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Waste oil power generator from Cyclone Power Technologies and Phoenix Power Group shows lower emissions than conventional diesel generator

Cyclone Power Technologies and its licensee Phoenix Power Group (PPG) have announced positive results of preliminary emissions testing of the combustion system of the Phoenix 10, the first small-scale waste oil power generator.

Running on used motor oil in tests conducted by an independent third party, the Phoenix 10 generated 30% less SO2 and almost 50% less NOx than a comparable generator running on diesel fuel. Acceptable emissions of SO2 and NOx required by many state environmental agencies are below 5 tons per year. The Phoenix 10 demonstrated emissions of only 0.14 and 0.13 tons respectively of these toxic gases (based on a full 4,368 hour year), using a waste fuel product that other small power systems are incapable of accepting.

The reason for these extremely clean readings is Cyclone’s WHE-25 engine which powers the Phoenix 10. As an external combustion engine, the WHE-25 is able to combust any fuel—even used motor oils— at temperatures and pressures below where many gasses such as NOx are formed. Other noxious particles are incinerated in the long combustion residence of the engine’s cyclonic chamber. Tested on diesel fuel for comparison purposes, the WHE-25 had approximately one-tenth of the SO2 and NOx emissions of a diesel internal combustion engine.

“We are pleased with these preliminary findings, but not surprised. We know that the Cyclone engine is capable of combusting used oil in an environmentally sound manner, and thereby providing producers of this waste product with an alternative, revenue producing method of disposal.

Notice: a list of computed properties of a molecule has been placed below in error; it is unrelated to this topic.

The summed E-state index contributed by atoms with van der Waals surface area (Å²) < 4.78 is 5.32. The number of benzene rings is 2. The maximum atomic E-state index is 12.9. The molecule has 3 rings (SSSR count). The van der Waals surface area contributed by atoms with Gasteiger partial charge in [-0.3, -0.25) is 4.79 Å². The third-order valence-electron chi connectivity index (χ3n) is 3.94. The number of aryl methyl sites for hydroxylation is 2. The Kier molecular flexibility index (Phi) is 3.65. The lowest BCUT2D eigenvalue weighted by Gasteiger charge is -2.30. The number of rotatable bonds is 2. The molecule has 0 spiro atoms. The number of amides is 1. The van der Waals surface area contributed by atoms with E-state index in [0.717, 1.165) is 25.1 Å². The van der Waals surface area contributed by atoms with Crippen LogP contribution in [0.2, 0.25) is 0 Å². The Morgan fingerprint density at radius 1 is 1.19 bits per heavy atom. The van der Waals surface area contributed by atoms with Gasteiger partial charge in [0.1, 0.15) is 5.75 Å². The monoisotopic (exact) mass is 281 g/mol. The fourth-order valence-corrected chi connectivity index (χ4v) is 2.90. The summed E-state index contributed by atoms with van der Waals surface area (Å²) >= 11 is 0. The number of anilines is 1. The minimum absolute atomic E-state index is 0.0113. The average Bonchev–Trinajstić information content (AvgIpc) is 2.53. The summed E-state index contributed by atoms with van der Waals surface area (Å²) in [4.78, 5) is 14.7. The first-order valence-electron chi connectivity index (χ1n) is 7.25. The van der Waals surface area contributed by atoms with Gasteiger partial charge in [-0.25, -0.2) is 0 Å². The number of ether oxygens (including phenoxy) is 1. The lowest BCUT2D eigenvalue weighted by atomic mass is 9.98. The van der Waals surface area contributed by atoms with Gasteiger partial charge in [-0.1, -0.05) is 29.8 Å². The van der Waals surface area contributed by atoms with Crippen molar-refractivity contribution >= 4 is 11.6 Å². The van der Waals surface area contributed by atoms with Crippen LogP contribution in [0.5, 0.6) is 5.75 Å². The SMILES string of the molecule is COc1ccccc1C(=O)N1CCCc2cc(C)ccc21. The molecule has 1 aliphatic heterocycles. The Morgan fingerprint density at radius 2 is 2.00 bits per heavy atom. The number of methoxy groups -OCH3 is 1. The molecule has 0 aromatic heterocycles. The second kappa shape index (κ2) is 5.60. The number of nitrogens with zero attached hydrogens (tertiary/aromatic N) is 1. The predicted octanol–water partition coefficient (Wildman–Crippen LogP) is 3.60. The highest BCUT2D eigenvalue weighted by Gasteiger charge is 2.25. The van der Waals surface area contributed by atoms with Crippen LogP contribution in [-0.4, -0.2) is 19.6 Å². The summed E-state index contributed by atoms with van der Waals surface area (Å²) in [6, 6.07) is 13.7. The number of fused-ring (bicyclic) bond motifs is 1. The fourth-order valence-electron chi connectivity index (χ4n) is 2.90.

—Doug Petty, Vice President of PPG

According to the US Environmental Protection Agency, waste oil from one oil change can contaminate 1 million gallons of fresh water. The Phoenix 10 presents an economic incentive for users of motor oil to dispose of their waste in an environmentally friendly manner instead of one which can cause great harm to the water supply.

The Phoenix 10 prototype will be unveiled at Power-Gen International in Orlando, 14-16 December. The system will allow thousands of oil change service centers and other waste oil producing locations to recycle their used motor oil in an environmentally-friendly and profitable manner by producing up to 10kW of electricity.

Cyclone and PPG will conduct a more broad-spectrum emission study during the system’s pilot testing commencing in the beginning of 2011, and will announce those results when available. Emission testing was conducted by Alliance Source Testing of Decatur, AL.

Comments

Engineer-Poet

No links and no reference to the useful energy output. If e.g. a diesel with a DPF produces lower emissions per kWh, which is better?